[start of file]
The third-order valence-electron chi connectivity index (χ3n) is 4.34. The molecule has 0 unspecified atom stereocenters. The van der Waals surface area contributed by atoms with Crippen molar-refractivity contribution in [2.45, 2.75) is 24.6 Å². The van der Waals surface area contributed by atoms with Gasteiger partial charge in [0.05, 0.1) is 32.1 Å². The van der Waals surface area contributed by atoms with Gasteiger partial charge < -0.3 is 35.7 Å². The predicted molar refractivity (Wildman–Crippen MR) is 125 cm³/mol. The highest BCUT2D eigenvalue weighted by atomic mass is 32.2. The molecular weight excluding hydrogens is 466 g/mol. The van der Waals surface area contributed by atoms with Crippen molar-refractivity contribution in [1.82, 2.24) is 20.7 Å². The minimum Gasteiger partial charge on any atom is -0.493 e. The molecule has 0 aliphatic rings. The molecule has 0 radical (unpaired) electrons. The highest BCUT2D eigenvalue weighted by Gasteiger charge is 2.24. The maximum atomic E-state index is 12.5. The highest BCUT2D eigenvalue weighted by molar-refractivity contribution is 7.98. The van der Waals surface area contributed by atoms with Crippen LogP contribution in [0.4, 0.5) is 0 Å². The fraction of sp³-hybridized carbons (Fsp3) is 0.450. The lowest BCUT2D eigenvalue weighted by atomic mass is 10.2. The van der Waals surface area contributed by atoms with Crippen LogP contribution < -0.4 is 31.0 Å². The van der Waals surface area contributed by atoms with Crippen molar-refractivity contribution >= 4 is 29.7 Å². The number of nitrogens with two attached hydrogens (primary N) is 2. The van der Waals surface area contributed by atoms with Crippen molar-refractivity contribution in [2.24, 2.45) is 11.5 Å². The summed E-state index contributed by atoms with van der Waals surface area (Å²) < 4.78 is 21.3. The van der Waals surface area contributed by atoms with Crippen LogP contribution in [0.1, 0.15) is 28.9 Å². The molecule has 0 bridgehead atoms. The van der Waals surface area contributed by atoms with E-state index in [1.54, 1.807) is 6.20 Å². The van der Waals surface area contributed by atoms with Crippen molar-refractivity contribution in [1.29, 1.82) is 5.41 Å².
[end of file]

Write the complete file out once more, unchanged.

The third-order valence-electron chi connectivity index (χ3n) is 4.34. The molecule has 0 unspecified atom stereocenters. The van der Waals surface area contributed by atoms with Crippen molar-refractivity contribution in [2.45, 2.75) is 24.6 Å². The van der Waals surface area contributed by atoms with Gasteiger partial charge in [0.05, 0.1) is 32.1 Å². The van der Waals surface area contributed by atoms with Gasteiger partial charge < -0.3 is 35.7 Å². The predicted molar refractivity (Wildman–Crippen MR) is 125 cm³/mol. The highest BCUT2D eigenvalue weighted by atomic mass is 32.2. The molecular weight excluding hydrogens is 466 g/mol. The van der Waals surface area contributed by atoms with Crippen molar-refractivity contribution in [1.82, 2.24) is 20.7 Å². The minimum Gasteiger partial charge on any atom is -0.493 e. The molecule has 0 aliphatic rings. The molecule has 0 radical (unpaired) electrons. The highest BCUT2D eigenvalue weighted by Gasteiger charge is 2.24. The maximum atomic E-state index is 12.5. The highest BCUT2D eigenvalue weighted by molar-refractivity contribution is 7.98. The van der Waals surface area contributed by atoms with Crippen LogP contribution in [0.4, 0.5) is 0 Å². The fraction of sp³-hybridized carbons (Fsp3) is 0.450. The lowest BCUT2D eigenvalue weighted by atomic mass is 10.2. The van der Waals surface area contributed by atoms with Crippen LogP contribution < -0.4 is 31.0 Å². The van der Waals surface area contributed by atoms with Crippen molar-refractivity contribution >= 4 is 29.7 Å². The number of nitrogens with two attached hydrogens (primary N) is 2. The van der Waals surface area contributed by atoms with Crippen molar-refractivity contribution in [2.24, 2.45) is 11.5 Å². The summed E-state index contributed by atoms with van der Waals surface area (Å²) < 4.78 is 21.3. The van der Waals surface area contributed by atoms with Crippen LogP contribution in [0.1, 0.15) is 28.9 Å². The molecule has 0 bridgehead atoms. The van der Waals surface area contributed by atoms with E-state index in [1.54, 1.807) is 6.20 Å². The van der Waals surface area contributed by atoms with Crippen molar-refractivity contribution in [1.29, 1.82) is 5.41 Å².